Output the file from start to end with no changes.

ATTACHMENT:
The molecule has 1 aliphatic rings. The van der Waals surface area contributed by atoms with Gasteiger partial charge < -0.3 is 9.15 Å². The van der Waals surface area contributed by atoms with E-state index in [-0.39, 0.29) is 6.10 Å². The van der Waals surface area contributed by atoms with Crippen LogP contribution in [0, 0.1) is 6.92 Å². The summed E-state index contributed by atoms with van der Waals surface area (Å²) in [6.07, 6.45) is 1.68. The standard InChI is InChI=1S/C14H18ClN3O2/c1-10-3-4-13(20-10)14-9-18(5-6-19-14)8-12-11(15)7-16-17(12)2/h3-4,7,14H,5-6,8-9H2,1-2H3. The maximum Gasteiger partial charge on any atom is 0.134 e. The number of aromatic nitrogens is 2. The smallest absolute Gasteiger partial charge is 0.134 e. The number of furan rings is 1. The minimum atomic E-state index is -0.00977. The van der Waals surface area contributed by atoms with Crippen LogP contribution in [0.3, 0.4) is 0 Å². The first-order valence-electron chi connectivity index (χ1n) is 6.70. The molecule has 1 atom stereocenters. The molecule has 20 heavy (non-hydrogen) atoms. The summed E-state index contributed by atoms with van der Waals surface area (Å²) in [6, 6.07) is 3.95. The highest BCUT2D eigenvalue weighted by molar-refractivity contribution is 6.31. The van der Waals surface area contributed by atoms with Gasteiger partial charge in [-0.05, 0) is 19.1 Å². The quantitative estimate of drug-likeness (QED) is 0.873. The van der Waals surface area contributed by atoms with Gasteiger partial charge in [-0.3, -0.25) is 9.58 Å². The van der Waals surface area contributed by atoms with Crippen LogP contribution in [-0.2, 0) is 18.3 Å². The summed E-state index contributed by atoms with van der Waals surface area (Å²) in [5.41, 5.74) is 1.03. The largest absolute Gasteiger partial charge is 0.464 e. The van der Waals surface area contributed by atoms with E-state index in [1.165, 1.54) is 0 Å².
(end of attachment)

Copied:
The molecule has 1 aliphatic rings. The van der Waals surface area contributed by atoms with Gasteiger partial charge < -0.3 is 9.15 Å². The van der Waals surface area contributed by atoms with E-state index in [-0.39, 0.29) is 6.10 Å². The van der Waals surface area contributed by atoms with Crippen LogP contribution in [0, 0.1) is 6.92 Å². The summed E-state index contributed by atoms with van der Waals surface area (Å²) in [6.07, 6.45) is 1.68. The standard InChI is InChI=1S/C14H18ClN3O2/c1-10-3-4-13(20-10)14-9-18(5-6-19-14)8-12-11(15)7-16-17(12)2/h3-4,7,14H,5-6,8-9H2,1-2H3. The maximum Gasteiger partial charge on any atom is 0.134 e. The number of aromatic nitrogens is 2. The smallest absolute Gasteiger partial charge is 0.134 e. The number of furan rings is 1. The minimum atomic E-state index is -0.00977. The van der Waals surface area contributed by atoms with Crippen LogP contribution in [0.3, 0.4) is 0 Å². The first-order valence-electron chi connectivity index (χ1n) is 6.70. The molecule has 1 atom stereocenters. The molecule has 20 heavy (non-hydrogen) atoms. The summed E-state index contributed by atoms with van der Waals surface area (Å²) in [6, 6.07) is 3.95. The highest BCUT2D eigenvalue weighted by molar-refractivity contribution is 6.31. The van der Waals surface area contributed by atoms with Gasteiger partial charge in [-0.05, 0) is 19.1 Å². The quantitative estimate of drug-likeness (QED) is 0.873. The van der Waals surface area contributed by atoms with Gasteiger partial charge in [-0.3, -0.25) is 9.58 Å². The van der Waals surface area contributed by atoms with Crippen LogP contribution in [-0.2, 0) is 18.3 Å². The summed E-state index contributed by atoms with van der Waals surface area (Å²) in [5.41, 5.74) is 1.03. The largest absolute Gasteiger partial charge is 0.464 e. The van der Waals surface area contributed by atoms with E-state index in [1.165, 1.54) is 0 Å².